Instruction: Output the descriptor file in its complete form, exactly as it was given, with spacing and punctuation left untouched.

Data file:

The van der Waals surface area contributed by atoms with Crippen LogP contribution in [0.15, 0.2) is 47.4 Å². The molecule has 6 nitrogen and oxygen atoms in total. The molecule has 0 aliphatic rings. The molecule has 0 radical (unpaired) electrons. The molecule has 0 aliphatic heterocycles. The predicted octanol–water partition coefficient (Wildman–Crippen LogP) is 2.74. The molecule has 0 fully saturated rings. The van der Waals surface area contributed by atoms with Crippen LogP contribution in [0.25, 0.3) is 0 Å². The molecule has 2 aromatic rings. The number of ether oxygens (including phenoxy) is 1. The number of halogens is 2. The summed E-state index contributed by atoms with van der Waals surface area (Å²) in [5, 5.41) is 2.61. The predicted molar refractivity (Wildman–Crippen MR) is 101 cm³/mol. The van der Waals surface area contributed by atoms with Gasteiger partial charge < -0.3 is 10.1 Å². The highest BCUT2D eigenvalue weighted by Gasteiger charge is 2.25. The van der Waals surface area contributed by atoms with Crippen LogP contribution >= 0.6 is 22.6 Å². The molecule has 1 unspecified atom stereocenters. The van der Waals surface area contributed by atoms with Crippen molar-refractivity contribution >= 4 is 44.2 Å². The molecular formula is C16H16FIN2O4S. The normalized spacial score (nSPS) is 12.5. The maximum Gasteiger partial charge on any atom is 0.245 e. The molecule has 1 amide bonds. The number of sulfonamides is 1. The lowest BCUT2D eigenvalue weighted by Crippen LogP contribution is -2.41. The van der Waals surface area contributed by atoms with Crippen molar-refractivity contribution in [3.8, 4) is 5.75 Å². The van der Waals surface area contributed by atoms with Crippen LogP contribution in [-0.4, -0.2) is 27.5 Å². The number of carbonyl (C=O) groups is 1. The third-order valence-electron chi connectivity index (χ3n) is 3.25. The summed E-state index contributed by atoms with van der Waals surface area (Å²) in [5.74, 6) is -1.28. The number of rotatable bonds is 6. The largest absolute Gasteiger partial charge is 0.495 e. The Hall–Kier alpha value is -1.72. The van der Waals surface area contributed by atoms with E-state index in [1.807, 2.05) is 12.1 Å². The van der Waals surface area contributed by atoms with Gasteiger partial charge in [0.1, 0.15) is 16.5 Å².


The van der Waals surface area contributed by atoms with Crippen LogP contribution in [0.15, 0.2) is 47.4 Å². The molecule has 6 nitrogen and oxygen atoms in total. The molecule has 0 aliphatic rings. The molecule has 0 radical (unpaired) electrons. The molecule has 0 aliphatic heterocycles. The predicted octanol–water partition coefficient (Wildman–Crippen LogP) is 2.74. The molecule has 0 fully saturated rings. The van der Waals surface area contributed by atoms with Crippen LogP contribution in [0.25, 0.3) is 0 Å². The molecule has 2 aromatic rings. The number of ether oxygens (including phenoxy) is 1. The number of halogens is 2. The summed E-state index contributed by atoms with van der Waals surface area (Å²) in [5, 5.41) is 2.61. The predicted molar refractivity (Wildman–Crippen MR) is 101 cm³/mol. The van der Waals surface area contributed by atoms with Gasteiger partial charge < -0.3 is 10.1 Å². The highest BCUT2D eigenvalue weighted by Gasteiger charge is 2.25. The van der Waals surface area contributed by atoms with Crippen LogP contribution >= 0.6 is 22.6 Å². The molecule has 1 unspecified atom stereocenters. The van der Waals surface area contributed by atoms with Crippen molar-refractivity contribution >= 4 is 44.2 Å². The molecular formula is C16H16FIN2O4S. The normalized spacial score (nSPS) is 12.5. The maximum Gasteiger partial charge on any atom is 0.245 e. The molecule has 1 amide bonds. The number of sulfonamides is 1. The lowest BCUT2D eigenvalue weighted by Crippen LogP contribution is -2.41. The van der Waals surface area contributed by atoms with Crippen molar-refractivity contribution in [3.8, 4) is 5.75 Å². The van der Waals surface area contributed by atoms with Crippen LogP contribution in [-0.4, -0.2) is 27.5 Å². The number of carbonyl (C=O) groups is 1. The third-order valence-electron chi connectivity index (χ3n) is 3.25. The summed E-state index contributed by atoms with van der Waals surface area (Å²) in [5.74, 6) is -1.28. The number of rotatable bonds is 6. The largest absolute Gasteiger partial charge is 0.495 e. The Hall–Kier alpha value is -1.72. The van der Waals surface area contributed by atoms with E-state index in [1.807, 2.05) is 12.1 Å². The van der Waals surface area contributed by atoms with Gasteiger partial charge in [0.1, 0.15) is 16.5 Å².